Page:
Expecting intels next chip to break £300 for the 4770k equivalent. AMDs none compete starting to bite end users in there pockets.

3770 came in at £240 , 4770 came in at £270 so its logical really ;)
Quote:
If you want a APU you are not really that serous in pc gaming anyway. Bf 4 using bits benches did not run a 30 FPS on low harle so not sure where you got it will do medium.(18 on medium and 22 on low is hardly in the realms of playability.)

http://techreport.com/review/25908/amd-a8-7600-kaveri-processor-reviewed/6

28.1 average fps on medium at 1080p
Quote:
Harle last I checked you own a top end AMD chip with 2 gpus. So your not exactly gaming on a APU either are you?

single MSI GTX 770 for now - aiming at going GTX 780....


but I built a 5800K rig for my parents , with the crucial M4 I got them as well its blows away the Q6600 they did have. Just looking at faster DDR3 for them next , 1600 > some 2133.
GeorgeStorm 14th January 2014, 17:30 Quote
Quote:
Originally Posted by Harlequin

http://techreport.com/review/25908/amd-a8-7600-kaveri-processor-reviewed/6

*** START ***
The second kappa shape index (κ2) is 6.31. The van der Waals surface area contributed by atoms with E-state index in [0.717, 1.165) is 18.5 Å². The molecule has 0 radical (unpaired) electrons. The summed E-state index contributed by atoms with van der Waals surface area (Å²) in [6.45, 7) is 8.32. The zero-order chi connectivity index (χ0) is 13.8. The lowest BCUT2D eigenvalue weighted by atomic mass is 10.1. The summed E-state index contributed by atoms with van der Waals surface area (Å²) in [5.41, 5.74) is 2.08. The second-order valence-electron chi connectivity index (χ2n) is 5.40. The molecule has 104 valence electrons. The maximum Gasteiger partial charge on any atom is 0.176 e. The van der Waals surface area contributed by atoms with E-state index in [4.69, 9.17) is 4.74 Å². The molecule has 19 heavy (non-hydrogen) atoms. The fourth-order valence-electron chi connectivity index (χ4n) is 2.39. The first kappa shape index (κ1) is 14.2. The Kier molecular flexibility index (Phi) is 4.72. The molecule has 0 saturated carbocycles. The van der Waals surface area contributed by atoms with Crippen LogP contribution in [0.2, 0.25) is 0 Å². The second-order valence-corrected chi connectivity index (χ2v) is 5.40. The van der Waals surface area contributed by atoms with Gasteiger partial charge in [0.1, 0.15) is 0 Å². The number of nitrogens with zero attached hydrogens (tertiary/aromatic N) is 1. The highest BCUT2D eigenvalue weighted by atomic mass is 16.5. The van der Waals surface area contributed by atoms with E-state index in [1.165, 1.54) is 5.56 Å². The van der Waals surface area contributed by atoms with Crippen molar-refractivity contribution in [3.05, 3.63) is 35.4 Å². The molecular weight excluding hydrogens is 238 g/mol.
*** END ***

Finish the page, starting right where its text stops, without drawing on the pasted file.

28.1 average fps on medium at 1080p

Personally I wouldn't call that playable but playable is very subjective (I'm pretty sure when I first got Crysis I was playing that on anything ranging from 10-30fps!).

I'm going to wait and see what happens, might be improvements with drivers and I'll do some googling for reviews of other models since it's viable that I may end up getting one of these to replace the 5800k in the media pc build I did for my family over Christmas sometime in the future.
Harlequin 14th January 2014, 17:32 Quote
as I did say - xbox gamers are used to 30fps
MrJay 14th January 2014, 17:35 Quote
Friend of mine has just updated his 8 year old Family computer.

Not having much of a budget he went for an A10-5800K (can be found for sub £85!)
A mid range FM2 motherboard (£55)
8GB DDR3 1600mhz (£50)
120Gb SSD (£50)
System builder 450W PSU (£35)
HD 6670 (£50)
Reused his WIN 7 Licence (Free)
Reused his old case (Free)

£275 all in, for a computer that can spit out decent frame rates on his 1080p Monitor.

Keep it coming AMD